We may very well be experiencing a similar, albeit less extreme version of that same pattern right now. The fish want to bite, they are beginning to move, but they just need a little more time to warm up.
If I’m right, then we could be in for some great fishing over Memorial Weekend. Another full week of stable, warm weather is headed our way and if anything can get the system fired up, this could do it.With a calm, sunny day on tap today, I’m going to play it safe and make another trip up to Red Lake. I have a feeling that the sunshine could trigger the shiners to start moving into shore again and if they do, it will attract good numbers of walleye. Even if I’m wrong, it won’t be any harder to catch fish there than it will anywhere else; I don’t think. - Jeff Sundin 218-245-9858 or EMAIL
"Fishing on a local pond in Paint Rock, Tenn. late on the evening of May 15, 2018, angler Jam Ferguson landed the fish of a lifetime when he caught a 5-pound, 4.6-ounce black crappie. The fish was weighed on TN Toad Scales that night, and the scales were later certified and the fish reweighed on May 16, 2018 by TWRA officials. Pending a DNA test, it should be the official new Tennessee state record black crappie, eclipsing the former record of 4 pounds, 4 ounces set back in 1985.
If the catch and DNA results are certified by the IGFA, it should be the new World Record for ..." Learn More >> Pending TN State Record Black Crappie Might Be World Record
From all reports, most agreed that Upper Red Lake was firing on all cylinders over the opener. By Friday though, “slow but steady” was the best term to describe fishing action on the big lake. Steady because it appeared that most of the walleye anglers on the lake “got their fish” or at least most of them. Slow because nobody caught ‘em hand over fist.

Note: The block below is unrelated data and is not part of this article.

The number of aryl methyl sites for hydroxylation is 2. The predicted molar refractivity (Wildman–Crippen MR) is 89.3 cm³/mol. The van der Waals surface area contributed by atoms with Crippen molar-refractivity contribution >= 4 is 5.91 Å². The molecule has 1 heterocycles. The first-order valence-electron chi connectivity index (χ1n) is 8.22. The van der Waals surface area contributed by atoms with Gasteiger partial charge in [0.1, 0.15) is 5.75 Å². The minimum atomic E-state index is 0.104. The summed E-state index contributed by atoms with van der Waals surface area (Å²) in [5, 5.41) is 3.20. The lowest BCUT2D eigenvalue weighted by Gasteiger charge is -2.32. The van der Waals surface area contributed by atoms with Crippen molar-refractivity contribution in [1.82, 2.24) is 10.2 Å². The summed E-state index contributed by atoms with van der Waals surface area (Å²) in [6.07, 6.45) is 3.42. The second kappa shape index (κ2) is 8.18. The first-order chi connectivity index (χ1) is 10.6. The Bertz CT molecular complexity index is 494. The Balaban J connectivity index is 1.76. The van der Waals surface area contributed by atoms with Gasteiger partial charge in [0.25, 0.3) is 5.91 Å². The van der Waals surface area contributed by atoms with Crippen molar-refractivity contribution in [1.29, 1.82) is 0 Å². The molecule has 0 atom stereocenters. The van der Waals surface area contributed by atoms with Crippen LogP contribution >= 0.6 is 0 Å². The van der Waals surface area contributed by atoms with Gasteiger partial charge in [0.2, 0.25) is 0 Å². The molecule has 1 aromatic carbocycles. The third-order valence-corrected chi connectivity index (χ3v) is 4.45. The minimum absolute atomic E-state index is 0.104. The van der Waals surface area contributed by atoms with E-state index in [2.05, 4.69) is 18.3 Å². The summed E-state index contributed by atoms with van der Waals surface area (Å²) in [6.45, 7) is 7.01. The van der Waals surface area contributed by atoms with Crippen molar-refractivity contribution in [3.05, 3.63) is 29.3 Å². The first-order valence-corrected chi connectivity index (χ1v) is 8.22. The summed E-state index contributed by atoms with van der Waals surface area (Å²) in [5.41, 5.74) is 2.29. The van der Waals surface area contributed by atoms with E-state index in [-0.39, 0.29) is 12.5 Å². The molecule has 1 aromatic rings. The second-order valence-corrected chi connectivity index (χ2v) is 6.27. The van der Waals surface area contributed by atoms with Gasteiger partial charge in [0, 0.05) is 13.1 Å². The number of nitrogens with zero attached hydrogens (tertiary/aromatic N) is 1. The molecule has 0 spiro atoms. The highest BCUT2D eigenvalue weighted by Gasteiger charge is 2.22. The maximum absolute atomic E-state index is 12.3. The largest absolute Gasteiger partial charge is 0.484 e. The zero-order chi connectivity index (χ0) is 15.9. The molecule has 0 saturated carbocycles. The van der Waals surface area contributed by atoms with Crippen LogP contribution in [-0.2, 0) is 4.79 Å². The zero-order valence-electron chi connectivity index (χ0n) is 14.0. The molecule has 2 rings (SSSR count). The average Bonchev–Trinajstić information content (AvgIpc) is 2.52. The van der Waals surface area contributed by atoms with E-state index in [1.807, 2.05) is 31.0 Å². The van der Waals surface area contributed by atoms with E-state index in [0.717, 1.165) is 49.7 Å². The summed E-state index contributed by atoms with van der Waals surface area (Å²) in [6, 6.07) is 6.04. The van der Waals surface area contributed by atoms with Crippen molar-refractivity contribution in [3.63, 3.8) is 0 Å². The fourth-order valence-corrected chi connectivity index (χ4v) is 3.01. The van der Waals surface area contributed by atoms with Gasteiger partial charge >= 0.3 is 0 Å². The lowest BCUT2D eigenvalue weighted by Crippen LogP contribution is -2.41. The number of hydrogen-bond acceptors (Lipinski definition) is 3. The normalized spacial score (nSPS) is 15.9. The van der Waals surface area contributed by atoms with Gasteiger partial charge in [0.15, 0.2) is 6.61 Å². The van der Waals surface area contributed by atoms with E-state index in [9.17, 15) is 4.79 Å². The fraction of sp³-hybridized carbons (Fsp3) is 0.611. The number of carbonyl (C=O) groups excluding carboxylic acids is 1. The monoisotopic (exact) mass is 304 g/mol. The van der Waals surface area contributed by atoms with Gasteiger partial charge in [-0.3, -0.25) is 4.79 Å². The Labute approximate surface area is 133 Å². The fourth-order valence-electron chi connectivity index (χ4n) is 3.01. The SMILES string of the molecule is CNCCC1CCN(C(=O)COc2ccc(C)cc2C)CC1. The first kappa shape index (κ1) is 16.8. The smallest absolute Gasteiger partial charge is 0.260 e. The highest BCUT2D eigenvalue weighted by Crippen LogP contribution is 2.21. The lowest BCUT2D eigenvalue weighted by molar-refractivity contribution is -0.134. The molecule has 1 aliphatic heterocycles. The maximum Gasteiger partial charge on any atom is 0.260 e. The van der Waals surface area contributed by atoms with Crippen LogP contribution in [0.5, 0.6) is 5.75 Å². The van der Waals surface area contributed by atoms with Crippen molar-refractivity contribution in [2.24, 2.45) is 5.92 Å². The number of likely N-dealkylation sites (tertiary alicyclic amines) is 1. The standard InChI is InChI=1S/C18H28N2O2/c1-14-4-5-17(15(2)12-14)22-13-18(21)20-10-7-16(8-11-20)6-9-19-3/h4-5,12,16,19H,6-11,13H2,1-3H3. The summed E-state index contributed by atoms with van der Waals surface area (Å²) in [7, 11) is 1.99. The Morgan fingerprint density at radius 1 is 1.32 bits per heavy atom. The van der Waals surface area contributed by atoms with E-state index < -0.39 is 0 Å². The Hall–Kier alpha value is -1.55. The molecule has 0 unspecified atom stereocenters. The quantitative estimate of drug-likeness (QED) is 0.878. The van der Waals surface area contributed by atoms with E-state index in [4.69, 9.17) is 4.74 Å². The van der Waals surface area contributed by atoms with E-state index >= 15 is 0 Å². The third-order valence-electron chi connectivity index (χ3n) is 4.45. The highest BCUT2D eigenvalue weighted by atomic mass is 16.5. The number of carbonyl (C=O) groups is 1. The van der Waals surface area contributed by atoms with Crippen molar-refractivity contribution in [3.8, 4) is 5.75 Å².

Surface temperatures ranged from 55 to 57 degrees and the water was stirred up from rainfall that occurred on Thursday. This probably explains the drop off in the catch rate; Red Lake is known for slowing down after the water gets stirred up by stormy weather, big wind and heavy rain.
For me, the day started with a quick spurt of action that made it look like we had a day of fast action headed our way. That spurt was followed by an hour of fishing without landing a walleye. After that we found a scattered school of fish and began catching them a couple at a time until we hit our limits.
If there was a pattern, it was not an obvious one. We caught our fish trolling with Live Bait Jigs and minnows, but I saw a healthy number of fish caught by anglers who were anchored and using slip floats. There were some fish caught by folks trolling crankbaits too, but from a distance, it’s hard to judge how fast they were catching fish.
All of our fish were caught on the shallow breakline closest to shore. From time to time, I checked out rock points and sunken rock bars, but I couldn’t find a strong correlation between rocks and improved numbers of fish. I think that the sand breaks were as good or better, probably because of shiners staging in preparation to move shallower as they begin to spawn.
Shiner trappers on Red Lake had a couple of “decent” days last week, but the shiners have still not entered their full scale spawning mode. The cool water temperatures have also kept most of the Freshwater Drum away from the shoreline; these signals suggest that there will certainly be a resurgence of walleye action once the weather settles down again.
As you can see in the photo, the ramp at Roger's On Red was packed with vehicles. If you're heded that way, expect a healthy and enthusiastic crowd.
On my way home, I stopped at Fred’s Bait in Deer River and talked with Bill Powell. Traffic was very strong on Friday he said.
Many if not most anglers suggested that Cutfoot Sioux and Winnibigoshish will be their destination this weekend. Angler satisfaction has been high on Winnie so far this season. Typical of early season reports, there are a lot of fish in the protected slot being released. But I spoke with Amy Perrington at Cutfoot Sioux Inn and in her words; “our guests are happy, they’re coming in with a lot of fish, the action has been good.” I’m guessing that the view from Cutfoot Sioux Inn will be a busy one today, that’s because the fishing closure for Little Cutfoot ended last night. There will be a lot of boats testing the water to see how many fish, especially smaller eating size walleye are lingering in the small lake.